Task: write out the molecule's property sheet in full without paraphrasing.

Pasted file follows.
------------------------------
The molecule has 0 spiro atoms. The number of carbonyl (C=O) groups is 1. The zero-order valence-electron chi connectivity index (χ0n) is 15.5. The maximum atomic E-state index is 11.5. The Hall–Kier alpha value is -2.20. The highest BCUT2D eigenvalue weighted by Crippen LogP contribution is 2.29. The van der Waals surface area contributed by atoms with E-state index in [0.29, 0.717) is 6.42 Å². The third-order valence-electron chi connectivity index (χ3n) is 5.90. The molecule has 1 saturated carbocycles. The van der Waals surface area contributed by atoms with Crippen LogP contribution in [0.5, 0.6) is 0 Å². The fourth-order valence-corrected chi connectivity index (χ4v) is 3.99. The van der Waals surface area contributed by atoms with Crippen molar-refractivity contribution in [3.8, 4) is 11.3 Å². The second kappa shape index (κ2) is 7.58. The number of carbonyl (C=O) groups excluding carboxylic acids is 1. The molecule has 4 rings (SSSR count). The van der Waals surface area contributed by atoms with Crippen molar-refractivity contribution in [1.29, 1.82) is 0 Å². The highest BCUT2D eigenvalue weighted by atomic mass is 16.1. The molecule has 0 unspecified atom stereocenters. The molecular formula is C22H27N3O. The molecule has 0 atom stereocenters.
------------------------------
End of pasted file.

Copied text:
The molecule has 0 spiro atoms. The number of carbonyl (C=O) groups is 1. The zero-order valence-electron chi connectivity index (χ0n) is 15.5. The maximum atomic E-state index is 11.5. The Hall–Kier alpha value is -2.20. The highest BCUT2D eigenvalue weighted by Crippen LogP contribution is 2.29. The van der Waals surface area contributed by atoms with E-state index in [0.29, 0.717) is 6.42 Å². The third-order valence-electron chi connectivity index (χ3n) is 5.90. The molecule has 1 saturated carbocycles. The van der Waals surface area contributed by atoms with Crippen LogP contribution in [0.5, 0.6) is 0 Å². The fourth-order valence-corrected chi connectivity index (χ4v) is 3.99. The van der Waals surface area contributed by atoms with Crippen molar-refractivity contribution in [3.8, 4) is 11.3 Å². The second kappa shape index (κ2) is 7.58. The number of carbonyl (C=O) groups excluding carboxylic acids is 1. The molecule has 4 rings (SSSR count). The van der Waals surface area contributed by atoms with Crippen molar-refractivity contribution in [1.29, 1.82) is 0 Å². The highest BCUT2D eigenvalue weighted by atomic mass is 16.1. The molecule has 0 unspecified atom stereocenters. The molecular formula is C22H27N3O. The molecule has 0 atom stereocenters.